If Jesus dying on the cross reveals God’s true nature, then what do we do with the barbaric pictures of God in the Old Testament? In this sermon, Greg talks about the problem and offers a different viewpoint of how to see the shadow of the cross in the Old Testament.
If Jesus dying on the cross reveals God’s true nature, which we saw last week is what Scripture tells us, and if the whole Bible is divinely inspired, then what are we to do with the portraits of God in the OT that seem to contradict the revelation of God on the cross? There are many different ways to view this problem, but this is the way that Greg views this issue.
Many people say that “God is God, and he can do what he wants. In fact, whatever he does is good.” This doesn’t make much sense when we read passages about how God says that he will smash parents and children together, allowing no pity or mercy. Even Calvin admitted that God’s behavior in the OT is sometimes “utterly barbaric, crude, and savage”. Yet, Calvin says that because it’s God, we must say that these actions are “holy” and “good”. This can be a hard pill to swallow, especially when we see the actions of Jesus are nothing like the violent images in the OT.
Some Christians give these utterly barbaric pictures of God and Jesus the same amount of theological weight. This type of thinking makes it difficult to believe in God. We get a schizophrenic God who is both love and war. It doesn’t make sense. And it doesn’t make sense for good reason, as Jesus points out in the NT. Both Jesus and the NT authors hold that Jesus’ testimony of God is greater than any previous testimony. In fact, Jesus is the full and complete revelation of God, not just a part of it. And everything spoken of God in the OT is a shadow of the true picture of God, Jesus.
God gave us these shadows to break our addiction to law based relationships, Nationalism, and violence, and thus he laid the groundwork to eventually reveal his true nature in Jesus. The horrific ugliness of the OT pictures of warfare, genocide, and of the cross is simply reflecting humanity’s fallen nature. The cross is the ultimate picture of this stooping to our level that God did. Instead of condemning us for our actions and sin, God stoops down, dons humanity’s frailness, and takes on our sin. In so doing, he reveals true beauty. This image of God is what speaks into the OT accounts of God. This picture of the cross is the fullness of the message of God, and not simply one part of it. The question then becomes, did God actually engage in the shadow activity of the OT or did he merely allow his people to THINK he was doing it?
There are two ways to answer this. The first is that God did engage in the behavior ascribed to him. Some scholars say that God did act and do the things the OT says he did. They say he did smash the Israelites together and also commanded the genocide of the Canaanite people in the book of Joshua. He did this because it was the only way for him to continue his mission among his people. This view doesn’t mean that God didn’t love these people; it just means that he had to do what he did. These scholars still hold that this behavior stands in contrast to the cross. Greg’s latest book started out by defending this answer; however, he became increasingly disturbed by it and found a different answer to the question.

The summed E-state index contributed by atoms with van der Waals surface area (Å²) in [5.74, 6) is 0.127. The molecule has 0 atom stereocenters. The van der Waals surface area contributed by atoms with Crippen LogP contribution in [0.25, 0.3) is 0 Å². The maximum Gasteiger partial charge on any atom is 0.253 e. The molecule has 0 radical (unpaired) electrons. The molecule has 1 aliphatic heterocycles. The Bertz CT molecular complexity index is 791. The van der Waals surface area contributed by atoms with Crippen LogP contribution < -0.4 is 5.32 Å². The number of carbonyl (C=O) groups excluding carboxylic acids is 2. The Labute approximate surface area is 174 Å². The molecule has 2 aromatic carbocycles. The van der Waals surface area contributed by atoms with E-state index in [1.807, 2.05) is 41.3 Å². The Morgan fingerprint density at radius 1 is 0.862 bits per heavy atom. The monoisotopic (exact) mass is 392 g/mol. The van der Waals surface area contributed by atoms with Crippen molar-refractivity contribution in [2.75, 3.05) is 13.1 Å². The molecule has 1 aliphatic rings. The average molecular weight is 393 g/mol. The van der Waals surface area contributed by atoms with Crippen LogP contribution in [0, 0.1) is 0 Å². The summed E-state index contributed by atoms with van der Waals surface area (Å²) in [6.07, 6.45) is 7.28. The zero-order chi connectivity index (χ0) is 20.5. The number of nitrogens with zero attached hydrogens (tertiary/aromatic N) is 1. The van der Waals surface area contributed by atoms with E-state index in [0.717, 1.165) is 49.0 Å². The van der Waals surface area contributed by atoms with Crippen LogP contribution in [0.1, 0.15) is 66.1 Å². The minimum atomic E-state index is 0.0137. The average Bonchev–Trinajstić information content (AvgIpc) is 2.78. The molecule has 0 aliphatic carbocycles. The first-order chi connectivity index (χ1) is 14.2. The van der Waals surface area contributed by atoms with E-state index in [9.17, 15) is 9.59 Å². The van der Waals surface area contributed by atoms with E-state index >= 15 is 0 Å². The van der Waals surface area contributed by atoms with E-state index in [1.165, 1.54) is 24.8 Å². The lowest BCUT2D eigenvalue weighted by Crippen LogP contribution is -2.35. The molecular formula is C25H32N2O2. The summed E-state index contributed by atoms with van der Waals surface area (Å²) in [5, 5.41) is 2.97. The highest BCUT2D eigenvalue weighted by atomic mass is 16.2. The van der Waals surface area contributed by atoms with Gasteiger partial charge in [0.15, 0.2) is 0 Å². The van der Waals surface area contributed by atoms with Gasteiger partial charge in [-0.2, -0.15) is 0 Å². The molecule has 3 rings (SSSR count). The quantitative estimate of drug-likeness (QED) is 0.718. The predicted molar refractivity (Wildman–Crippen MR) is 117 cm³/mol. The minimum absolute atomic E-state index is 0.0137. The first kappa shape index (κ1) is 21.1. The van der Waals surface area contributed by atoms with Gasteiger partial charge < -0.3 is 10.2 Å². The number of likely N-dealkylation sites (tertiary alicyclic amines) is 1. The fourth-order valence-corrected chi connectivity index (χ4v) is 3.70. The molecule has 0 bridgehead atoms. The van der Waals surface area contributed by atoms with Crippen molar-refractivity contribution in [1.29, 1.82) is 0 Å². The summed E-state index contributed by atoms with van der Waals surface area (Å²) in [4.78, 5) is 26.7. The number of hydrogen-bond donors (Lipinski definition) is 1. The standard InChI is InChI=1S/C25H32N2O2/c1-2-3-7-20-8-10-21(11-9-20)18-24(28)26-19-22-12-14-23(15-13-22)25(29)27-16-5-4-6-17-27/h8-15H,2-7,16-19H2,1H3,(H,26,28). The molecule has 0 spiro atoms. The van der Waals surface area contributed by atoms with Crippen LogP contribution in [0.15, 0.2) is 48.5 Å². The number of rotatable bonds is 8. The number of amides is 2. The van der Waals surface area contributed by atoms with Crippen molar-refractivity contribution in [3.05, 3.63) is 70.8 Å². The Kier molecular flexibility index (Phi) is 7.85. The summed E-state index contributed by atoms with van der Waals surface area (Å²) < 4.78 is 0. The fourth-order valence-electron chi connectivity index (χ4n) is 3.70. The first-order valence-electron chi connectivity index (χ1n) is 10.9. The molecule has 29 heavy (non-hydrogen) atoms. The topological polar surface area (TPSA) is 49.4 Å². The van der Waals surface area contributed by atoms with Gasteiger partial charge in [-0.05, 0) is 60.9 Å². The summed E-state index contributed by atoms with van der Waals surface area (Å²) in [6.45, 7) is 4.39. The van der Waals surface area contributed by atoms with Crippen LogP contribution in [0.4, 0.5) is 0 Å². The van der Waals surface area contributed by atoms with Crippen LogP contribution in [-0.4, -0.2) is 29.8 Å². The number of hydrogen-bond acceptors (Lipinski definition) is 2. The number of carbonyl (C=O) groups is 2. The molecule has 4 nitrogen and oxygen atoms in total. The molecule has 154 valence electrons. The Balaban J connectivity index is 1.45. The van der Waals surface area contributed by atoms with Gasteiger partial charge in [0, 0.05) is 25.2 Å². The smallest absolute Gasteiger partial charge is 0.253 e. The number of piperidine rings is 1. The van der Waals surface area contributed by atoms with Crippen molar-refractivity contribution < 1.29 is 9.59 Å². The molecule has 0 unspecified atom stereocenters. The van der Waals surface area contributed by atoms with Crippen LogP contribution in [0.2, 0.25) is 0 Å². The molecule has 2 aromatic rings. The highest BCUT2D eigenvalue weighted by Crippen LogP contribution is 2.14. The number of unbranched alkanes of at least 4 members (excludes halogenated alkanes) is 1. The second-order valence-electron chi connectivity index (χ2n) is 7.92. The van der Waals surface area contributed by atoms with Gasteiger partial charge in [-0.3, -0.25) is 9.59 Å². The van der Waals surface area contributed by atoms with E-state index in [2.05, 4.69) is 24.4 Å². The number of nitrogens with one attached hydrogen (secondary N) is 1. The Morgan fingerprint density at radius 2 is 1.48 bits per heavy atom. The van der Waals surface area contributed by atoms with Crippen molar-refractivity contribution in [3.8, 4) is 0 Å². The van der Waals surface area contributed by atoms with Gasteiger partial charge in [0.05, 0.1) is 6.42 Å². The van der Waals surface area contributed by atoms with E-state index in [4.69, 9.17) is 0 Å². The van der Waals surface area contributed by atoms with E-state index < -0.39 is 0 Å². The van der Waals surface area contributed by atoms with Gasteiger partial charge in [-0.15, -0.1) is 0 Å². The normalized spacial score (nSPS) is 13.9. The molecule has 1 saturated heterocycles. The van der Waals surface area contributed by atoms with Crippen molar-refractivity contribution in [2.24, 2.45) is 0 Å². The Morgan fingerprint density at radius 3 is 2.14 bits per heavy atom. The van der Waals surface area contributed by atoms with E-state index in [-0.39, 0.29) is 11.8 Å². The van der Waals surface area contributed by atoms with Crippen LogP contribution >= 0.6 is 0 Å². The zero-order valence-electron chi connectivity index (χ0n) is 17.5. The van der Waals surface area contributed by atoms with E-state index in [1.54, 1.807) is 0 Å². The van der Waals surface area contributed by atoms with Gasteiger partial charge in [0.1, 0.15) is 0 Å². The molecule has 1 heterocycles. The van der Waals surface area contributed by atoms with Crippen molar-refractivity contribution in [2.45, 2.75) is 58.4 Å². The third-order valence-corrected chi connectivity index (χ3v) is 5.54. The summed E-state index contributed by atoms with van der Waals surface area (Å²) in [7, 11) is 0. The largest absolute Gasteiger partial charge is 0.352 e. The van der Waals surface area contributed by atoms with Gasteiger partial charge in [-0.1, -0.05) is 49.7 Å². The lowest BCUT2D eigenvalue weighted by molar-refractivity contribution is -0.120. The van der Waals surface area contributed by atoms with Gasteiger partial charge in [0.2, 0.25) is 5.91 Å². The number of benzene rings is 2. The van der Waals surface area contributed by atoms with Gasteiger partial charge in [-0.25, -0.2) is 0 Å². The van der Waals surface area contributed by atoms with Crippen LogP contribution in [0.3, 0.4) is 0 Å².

Greg believes that God did not engage in the barbaric behavior attributed to him in the OT. On the cross, God reveals his self-sacrificial, loving character by not only taking action towards us, but allowing action towards himself. The ugly aspect of the cross depicts humanity’s actions towards God. He allowed Judas to betray him and the soldiers to arrest him. We did that to Jesus, not God. Conversely, all the beautiful aspects of the cross were God’s actions towards humanity. In this light, it makes sense that the OT and the ugly pictures of God are things that God allows people to put on him. Out of love, God allows this in order to continue his heavenly, missionary activity.
On the cross, God judges sin by withdrawing and allowing evil to run its course. Romans 8 says that God did not spare his own Son, but gave him up for us. Jesus died in our place but God let it the evil run its course so that the evil actions would backfire in the resurrection. Because, on the cross, God assumes responsibility for all that he allowed to happen. He took responsibility for the sin and evil that happens in creation and thus appears guilty of it, even though he is not morally culpable for it. When we read through the OT, we see this happening all over the place. God promises to smash the Israelites together, but in fact, he simply withdraws his protection and King Nebuchadnezzar was the one who smashed the Israelites together. The Bible says that God gives Israel into the hands of the king of Babylon, and he (Nebuchadnezzar) will destroy it with fire. It initially sounds like God is doing it; but in fact, the only thing God doesn’t do is protect them.
This view isn’t the only one to explain the OT pictures of a barbaric God. Yet, this view provides a picture of a God, who with a grieving heart, allows others to act in barbaric ways as a judgment for pushing God away, but also taking responsibility for it by allowing others to depict him as doing it. Which looks exactly like what happened on the cross. God has always been revealing himself as the crucified Christ, and when we see this, we need never suppose that God acted in ways that are contrary to the enemy-loving, non-violent character portrayed on the cross.
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